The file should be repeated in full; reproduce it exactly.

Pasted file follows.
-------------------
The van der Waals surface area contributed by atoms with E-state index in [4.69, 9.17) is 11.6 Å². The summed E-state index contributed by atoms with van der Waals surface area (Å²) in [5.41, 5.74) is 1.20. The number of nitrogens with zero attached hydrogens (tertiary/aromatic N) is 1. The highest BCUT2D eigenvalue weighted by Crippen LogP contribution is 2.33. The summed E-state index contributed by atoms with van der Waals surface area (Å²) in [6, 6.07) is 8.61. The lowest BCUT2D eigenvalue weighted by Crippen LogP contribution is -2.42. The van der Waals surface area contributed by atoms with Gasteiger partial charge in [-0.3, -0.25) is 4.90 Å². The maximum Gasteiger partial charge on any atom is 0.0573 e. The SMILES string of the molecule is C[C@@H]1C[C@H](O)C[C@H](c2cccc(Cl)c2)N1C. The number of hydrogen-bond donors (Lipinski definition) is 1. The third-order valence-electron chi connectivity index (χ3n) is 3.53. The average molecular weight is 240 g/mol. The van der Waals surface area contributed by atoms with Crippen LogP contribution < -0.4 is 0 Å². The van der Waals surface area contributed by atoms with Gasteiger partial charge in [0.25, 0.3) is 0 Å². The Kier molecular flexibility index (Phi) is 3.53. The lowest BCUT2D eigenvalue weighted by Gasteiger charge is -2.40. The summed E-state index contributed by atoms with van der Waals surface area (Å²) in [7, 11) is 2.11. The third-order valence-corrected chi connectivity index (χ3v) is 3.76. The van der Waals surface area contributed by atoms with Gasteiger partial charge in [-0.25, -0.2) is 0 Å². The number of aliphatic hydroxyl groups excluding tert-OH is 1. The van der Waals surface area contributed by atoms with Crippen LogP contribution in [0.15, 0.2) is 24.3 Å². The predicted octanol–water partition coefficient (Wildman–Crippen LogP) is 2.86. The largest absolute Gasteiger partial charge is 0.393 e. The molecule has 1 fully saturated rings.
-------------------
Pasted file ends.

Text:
The van der Waals surface area contributed by atoms with E-state index in [4.69, 9.17) is 11.6 Å². The summed E-state index contributed by atoms with van der Waals surface area (Å²) in [5.41, 5.74) is 1.20. The number of nitrogens with zero attached hydrogens (tertiary/aromatic N) is 1. The highest BCUT2D eigenvalue weighted by Crippen LogP contribution is 2.33. The summed E-state index contributed by atoms with van der Waals surface area (Å²) in [6, 6.07) is 8.61. The lowest BCUT2D eigenvalue weighted by Crippen LogP contribution is -2.42. The van der Waals surface area contributed by atoms with Gasteiger partial charge in [-0.3, -0.25) is 4.90 Å². The maximum Gasteiger partial charge on any atom is 0.0573 e. The SMILES string of the molecule is C[C@@H]1C[C@H](O)C[C@H](c2cccc(Cl)c2)N1C. The number of hydrogen-bond donors (Lipinski definition) is 1. The third-order valence-electron chi connectivity index (χ3n) is 3.53. The average molecular weight is 240 g/mol. The van der Waals surface area contributed by atoms with Crippen LogP contribution < -0.4 is 0 Å². The van der Waals surface area contributed by atoms with Gasteiger partial charge in [0.25, 0.3) is 0 Å². The Kier molecular flexibility index (Phi) is 3.53. The lowest BCUT2D eigenvalue weighted by Gasteiger charge is -2.40. The summed E-state index contributed by atoms with van der Waals surface area (Å²) in [7, 11) is 2.11. The third-order valence-corrected chi connectivity index (χ3v) is 3.76. The van der Waals surface area contributed by atoms with Gasteiger partial charge in [-0.25, -0.2) is 0 Å². The number of aliphatic hydroxyl groups excluding tert-OH is 1. The van der Waals surface area contributed by atoms with Crippen LogP contribution in [0.15, 0.2) is 24.3 Å². The predicted octanol–water partition coefficient (Wildman–Crippen LogP) is 2.86. The largest absolute Gasteiger partial charge is 0.393 e. The molecule has 1 fully saturated rings.